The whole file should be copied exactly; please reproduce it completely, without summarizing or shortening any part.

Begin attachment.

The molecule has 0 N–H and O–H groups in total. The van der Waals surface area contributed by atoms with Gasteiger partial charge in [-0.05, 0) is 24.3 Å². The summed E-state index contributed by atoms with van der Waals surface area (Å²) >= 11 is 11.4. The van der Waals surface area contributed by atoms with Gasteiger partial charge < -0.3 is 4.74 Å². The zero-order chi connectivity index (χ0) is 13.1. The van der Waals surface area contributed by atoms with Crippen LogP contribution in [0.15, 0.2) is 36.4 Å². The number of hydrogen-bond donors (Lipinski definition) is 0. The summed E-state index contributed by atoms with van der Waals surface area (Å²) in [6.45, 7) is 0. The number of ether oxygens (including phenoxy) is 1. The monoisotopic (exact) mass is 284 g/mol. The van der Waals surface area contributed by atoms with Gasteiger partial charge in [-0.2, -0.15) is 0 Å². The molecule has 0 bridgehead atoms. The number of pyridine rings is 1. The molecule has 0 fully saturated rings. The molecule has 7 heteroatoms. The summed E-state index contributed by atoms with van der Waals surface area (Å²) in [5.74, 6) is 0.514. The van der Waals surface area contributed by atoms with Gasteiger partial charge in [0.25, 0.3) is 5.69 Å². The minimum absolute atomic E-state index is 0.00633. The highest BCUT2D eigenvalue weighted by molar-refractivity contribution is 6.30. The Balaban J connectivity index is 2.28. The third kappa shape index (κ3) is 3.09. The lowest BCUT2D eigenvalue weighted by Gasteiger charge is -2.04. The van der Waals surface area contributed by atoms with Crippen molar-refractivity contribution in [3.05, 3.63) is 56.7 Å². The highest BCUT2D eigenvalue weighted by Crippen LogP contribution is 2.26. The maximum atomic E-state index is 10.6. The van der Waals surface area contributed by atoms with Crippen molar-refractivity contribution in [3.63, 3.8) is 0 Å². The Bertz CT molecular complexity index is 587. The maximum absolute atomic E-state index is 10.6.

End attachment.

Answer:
The molecule has 0 N–H and O–H groups in total. The van der Waals surface area contributed by atoms with Gasteiger partial charge in [-0.05, 0) is 24.3 Å². The summed E-state index contributed by atoms with van der Waals surface area (Å²) >= 11 is 11.4. The van der Waals surface area contributed by atoms with Gasteiger partial charge < -0.3 is 4.74 Å². The zero-order chi connectivity index (χ0) is 13.1. The van der Waals surface area contributed by atoms with Crippen LogP contribution in [0.15, 0.2) is 36.4 Å². The number of hydrogen-bond donors (Lipinski definition) is 0. The summed E-state index contributed by atoms with van der Waals surface area (Å²) in [6.45, 7) is 0. The number of ether oxygens (including phenoxy) is 1. The monoisotopic (exact) mass is 284 g/mol. The van der Waals surface area contributed by atoms with Gasteiger partial charge in [-0.2, -0.15) is 0 Å². The molecule has 0 bridgehead atoms. The number of pyridine rings is 1. The molecule has 0 fully saturated rings. The molecule has 7 heteroatoms. The summed E-state index contributed by atoms with van der Waals surface area (Å²) in [5.74, 6) is 0.514. The van der Waals surface area contributed by atoms with Gasteiger partial charge in [0.25, 0.3) is 5.69 Å². The minimum absolute atomic E-state index is 0.00633. The highest BCUT2D eigenvalue weighted by molar-refractivity contribution is 6.30. The Balaban J connectivity index is 2.28. The third kappa shape index (κ3) is 3.09. The lowest BCUT2D eigenvalue weighted by Gasteiger charge is -2.04. The van der Waals surface area contributed by atoms with Crippen molar-refractivity contribution in [3.05, 3.63) is 56.7 Å². The highest BCUT2D eigenvalue weighted by Crippen LogP contribution is 2.26. The maximum atomic E-state index is 10.6. The van der Waals surface area contributed by atoms with Crippen molar-refractivity contribution in [3.63, 3.8) is 0 Å². The Bertz CT molecular complexity index is 587. The maximum absolute atomic E-state index is 10.6.